Furry fandom, aesthetics, and the potential in new objects of fannish interest

Kameron Dunn

University of Texas at Austin, Austin, Texas, United States

[0.1] Abstract—Furry fandom has received little critical scholarly attention to date even though furries have populated the same spaces as other fandoms since the 1970s and engage in the same practices, including cosplay, fan art, and fan fiction. Yet furries deserve further study, particularly in light of the fandom's unique uniting feature: the object of fannish interest is an aesthetic. By deploying an aesthetic of anthropomorphic animals as text, furries broaden the notion of what an object of fandom can be and shed light on the sorts of transformative potential engagement that objects can have for fans. This argument, situated via a history of furry fandom in the 1970s, draws on fan-made sources, including today's furry art, to demonstrate how furry aesthetic manifests in real situations—and how furry aesthetic has the potential to broaden beyond studies of fans to queer and animal studies.

[0.2] Keywords—Animal; Art; Furry; History; Queer

Dunn, Kameron. 2022. "Furry Fandom, Aesthetics, and the Potential in New Objects of Fannish Interest." In "Fandom Histories," edited by Philipp Dominik Keidl and Abby S. Waysdorf, special issue, Transformative Works and Cultures, no. 37.

1. Introduction

[1.1] Rod O'Riley's gaze drifts away from the viewer, his eyes enlarged by the large aviator-framed spectacles secured to his head a few inches above his large and bushy mustache and a few centimeters beneath his bald head. One of the original furries, fondly referred to by others as a "grey muzzle," he recounts the struggle of the furry fandom in identifying itself among other fandoms back when furries got their start in the 1970s. He explains in Ash Coyote's documentary The Fandom (2020) what being a furry in this fandom was all about back then:

[1.2] We were a very strange fandom. We didn't fully grasp how strange we were going in. But we were not a fandom of a property, nor were we a fandom of a genre. Other fandoms would look at us and get extremely confused. What are you about? Who are you about? All of those specificities don't matter. It's the overarching "animals-doing-things-that-animals-don't-do" thing that binds this all together. Beyond that, it can be anything.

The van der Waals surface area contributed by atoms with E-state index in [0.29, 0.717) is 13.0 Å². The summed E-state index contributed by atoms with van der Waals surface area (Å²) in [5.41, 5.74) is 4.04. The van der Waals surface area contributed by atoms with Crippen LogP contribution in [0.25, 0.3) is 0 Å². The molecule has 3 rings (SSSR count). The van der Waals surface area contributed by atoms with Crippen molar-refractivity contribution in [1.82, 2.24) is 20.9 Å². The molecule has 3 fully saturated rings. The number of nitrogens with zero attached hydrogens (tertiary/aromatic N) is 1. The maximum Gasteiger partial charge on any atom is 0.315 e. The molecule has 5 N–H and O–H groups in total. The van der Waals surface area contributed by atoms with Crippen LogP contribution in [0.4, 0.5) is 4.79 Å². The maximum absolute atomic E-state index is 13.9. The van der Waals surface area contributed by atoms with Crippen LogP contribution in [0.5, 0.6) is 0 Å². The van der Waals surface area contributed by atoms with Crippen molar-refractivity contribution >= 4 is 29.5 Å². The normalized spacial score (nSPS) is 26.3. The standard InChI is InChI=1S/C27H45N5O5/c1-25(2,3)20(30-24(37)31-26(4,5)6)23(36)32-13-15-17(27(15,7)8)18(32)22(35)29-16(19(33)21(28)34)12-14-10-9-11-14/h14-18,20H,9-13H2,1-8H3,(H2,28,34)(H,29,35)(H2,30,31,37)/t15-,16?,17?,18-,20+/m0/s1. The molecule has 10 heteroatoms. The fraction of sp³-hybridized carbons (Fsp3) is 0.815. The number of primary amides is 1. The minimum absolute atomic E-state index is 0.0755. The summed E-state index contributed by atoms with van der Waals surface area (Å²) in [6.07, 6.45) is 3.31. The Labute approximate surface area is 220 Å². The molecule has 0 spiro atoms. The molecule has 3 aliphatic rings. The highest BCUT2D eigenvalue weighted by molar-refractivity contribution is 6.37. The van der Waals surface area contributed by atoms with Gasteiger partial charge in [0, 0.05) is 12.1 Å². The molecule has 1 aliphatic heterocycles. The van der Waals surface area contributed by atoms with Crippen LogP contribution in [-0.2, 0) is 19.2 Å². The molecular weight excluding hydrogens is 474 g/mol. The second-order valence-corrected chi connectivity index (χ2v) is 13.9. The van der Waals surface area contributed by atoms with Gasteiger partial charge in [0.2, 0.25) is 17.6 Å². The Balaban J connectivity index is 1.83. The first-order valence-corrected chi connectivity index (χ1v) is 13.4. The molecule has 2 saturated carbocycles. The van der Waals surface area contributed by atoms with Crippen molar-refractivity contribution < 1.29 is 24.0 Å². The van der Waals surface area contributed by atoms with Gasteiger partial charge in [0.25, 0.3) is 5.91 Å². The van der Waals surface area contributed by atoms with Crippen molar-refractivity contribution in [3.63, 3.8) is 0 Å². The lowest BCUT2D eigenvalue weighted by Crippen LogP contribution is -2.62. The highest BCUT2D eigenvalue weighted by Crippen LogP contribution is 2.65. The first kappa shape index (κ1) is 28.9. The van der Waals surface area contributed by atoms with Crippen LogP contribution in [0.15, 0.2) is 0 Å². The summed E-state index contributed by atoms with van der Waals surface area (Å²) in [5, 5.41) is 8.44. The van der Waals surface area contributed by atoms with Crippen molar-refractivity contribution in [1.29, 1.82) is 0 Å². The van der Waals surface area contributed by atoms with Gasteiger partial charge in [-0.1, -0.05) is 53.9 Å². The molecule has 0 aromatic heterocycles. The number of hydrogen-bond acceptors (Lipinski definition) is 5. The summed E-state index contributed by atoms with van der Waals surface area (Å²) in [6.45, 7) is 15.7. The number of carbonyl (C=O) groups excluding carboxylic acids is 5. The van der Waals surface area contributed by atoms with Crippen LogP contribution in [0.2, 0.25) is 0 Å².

[1.3] O'Riley refers to furries and their chief object of fannish interest as a kind of furry-specific anthropomorphic-animal aesthetic. "Animals-doing-things-that-animals-don't-do" refers to cartoon animals, animals that are anthropomorphized similar to those in Disney animated films and on cereal boxes. Furries are attracted to this extant aesthetic in mainstream media, and they paw out the parts they find most attractive to make their own fan creations. This anthro-aesthetic is what "binds this all together." What follows this initial interest is often a transformative process engendered by the fandom—that is, "Beyond that, it can be anything." I explore this aesthetic, its ramifications for fan studies, and its transformative potential for furries, and I discuss how research on furries may impact studies of fans and media cultures.

[1.4] The furry fandom has thus far been criminally overlooked in studies of fans and fandoms. The most comprehensive work on furries to date has been accomplished by junior scholars, usually limited to master's theses and doctoral dissertations, and often outside the realm of fan studies (note 1). However, beyond the academy, furries have received burgeoning mainstream coverage with varying degrees of kindness for their supposed deviancy, from such inner-fandom-lambasted depictions as the 2003 CSI episode 4.5 "Fur and Loathing" to more empathetic takes like the Rolling Stone piece on Chicago’s Midwest FurFest, the largest furry convention in the world (Dickson 2020).

[1.5] These mainstream depictions have shifted the gaze of many people to furries, but anthropomorphic-animal fans have prowled around the same spaces as other fandoms since their origins in the 1970s. Furries behave the way other fandoms do, too: cosplaying, writing fan fiction, producing fan art and video games, and hosting their own conventions and meetups. Furries operate like other communities in the conversations of fan studies, and furries call themselves a fandom as well. I would argue that scholars should also shift their gaze to furries and their fascinating inner workings.